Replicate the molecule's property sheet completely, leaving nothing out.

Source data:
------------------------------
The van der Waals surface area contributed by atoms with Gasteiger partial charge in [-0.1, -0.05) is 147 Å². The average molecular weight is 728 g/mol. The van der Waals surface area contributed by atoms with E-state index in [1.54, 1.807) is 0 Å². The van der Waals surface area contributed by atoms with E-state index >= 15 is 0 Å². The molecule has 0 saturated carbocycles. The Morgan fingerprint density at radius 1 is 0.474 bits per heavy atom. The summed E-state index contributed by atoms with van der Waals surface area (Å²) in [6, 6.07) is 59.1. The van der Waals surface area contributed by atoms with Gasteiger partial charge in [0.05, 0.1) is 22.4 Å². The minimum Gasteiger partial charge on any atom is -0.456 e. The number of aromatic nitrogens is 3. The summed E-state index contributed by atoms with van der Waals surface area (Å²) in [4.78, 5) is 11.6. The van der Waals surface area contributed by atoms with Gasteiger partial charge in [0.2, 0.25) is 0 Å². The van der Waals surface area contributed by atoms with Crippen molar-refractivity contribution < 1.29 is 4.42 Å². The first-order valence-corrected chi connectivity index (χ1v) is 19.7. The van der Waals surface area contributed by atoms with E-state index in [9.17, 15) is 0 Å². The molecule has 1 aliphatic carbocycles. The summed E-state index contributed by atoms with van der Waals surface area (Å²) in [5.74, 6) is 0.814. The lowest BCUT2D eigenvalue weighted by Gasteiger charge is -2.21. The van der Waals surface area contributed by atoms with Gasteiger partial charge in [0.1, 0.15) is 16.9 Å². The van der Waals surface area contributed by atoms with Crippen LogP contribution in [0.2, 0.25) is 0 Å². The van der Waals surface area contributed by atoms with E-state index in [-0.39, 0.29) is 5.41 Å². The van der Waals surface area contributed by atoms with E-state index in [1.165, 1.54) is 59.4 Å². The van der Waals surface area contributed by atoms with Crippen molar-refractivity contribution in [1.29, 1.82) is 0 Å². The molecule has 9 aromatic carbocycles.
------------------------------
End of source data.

The van der Waals surface area contributed by atoms with Gasteiger partial charge in [-0.1, -0.05) is 147 Å². The average molecular weight is 728 g/mol. The van der Waals surface area contributed by atoms with E-state index in [1.54, 1.807) is 0 Å². The van der Waals surface area contributed by atoms with E-state index >= 15 is 0 Å². The molecule has 0 saturated carbocycles. The Morgan fingerprint density at radius 1 is 0.474 bits per heavy atom. The summed E-state index contributed by atoms with van der Waals surface area (Å²) in [6, 6.07) is 59.1. The van der Waals surface area contributed by atoms with Gasteiger partial charge in [0.05, 0.1) is 22.4 Å². The minimum Gasteiger partial charge on any atom is -0.456 e. The number of aromatic nitrogens is 3. The summed E-state index contributed by atoms with van der Waals surface area (Å²) in [4.78, 5) is 11.6. The van der Waals surface area contributed by atoms with Gasteiger partial charge in [0.2, 0.25) is 0 Å². The van der Waals surface area contributed by atoms with Crippen molar-refractivity contribution < 1.29 is 4.42 Å². The first-order valence-corrected chi connectivity index (χ1v) is 19.7. The van der Waals surface area contributed by atoms with E-state index in [9.17, 15) is 0 Å². The molecule has 1 aliphatic carbocycles. The summed E-state index contributed by atoms with van der Waals surface area (Å²) in [5.74, 6) is 0.814. The lowest BCUT2D eigenvalue weighted by Gasteiger charge is -2.21. The van der Waals surface area contributed by atoms with Gasteiger partial charge in [0.1, 0.15) is 16.9 Å². The van der Waals surface area contributed by atoms with Crippen LogP contribution in [0.2, 0.25) is 0 Å². The van der Waals surface area contributed by atoms with E-state index in [-0.39, 0.29) is 5.41 Å². The van der Waals surface area contributed by atoms with E-state index in [1.165, 1.54) is 59.4 Å². The van der Waals surface area contributed by atoms with Crippen molar-refractivity contribution in [1.29, 1.82) is 0 Å². The molecule has 9 aromatic carbocycles.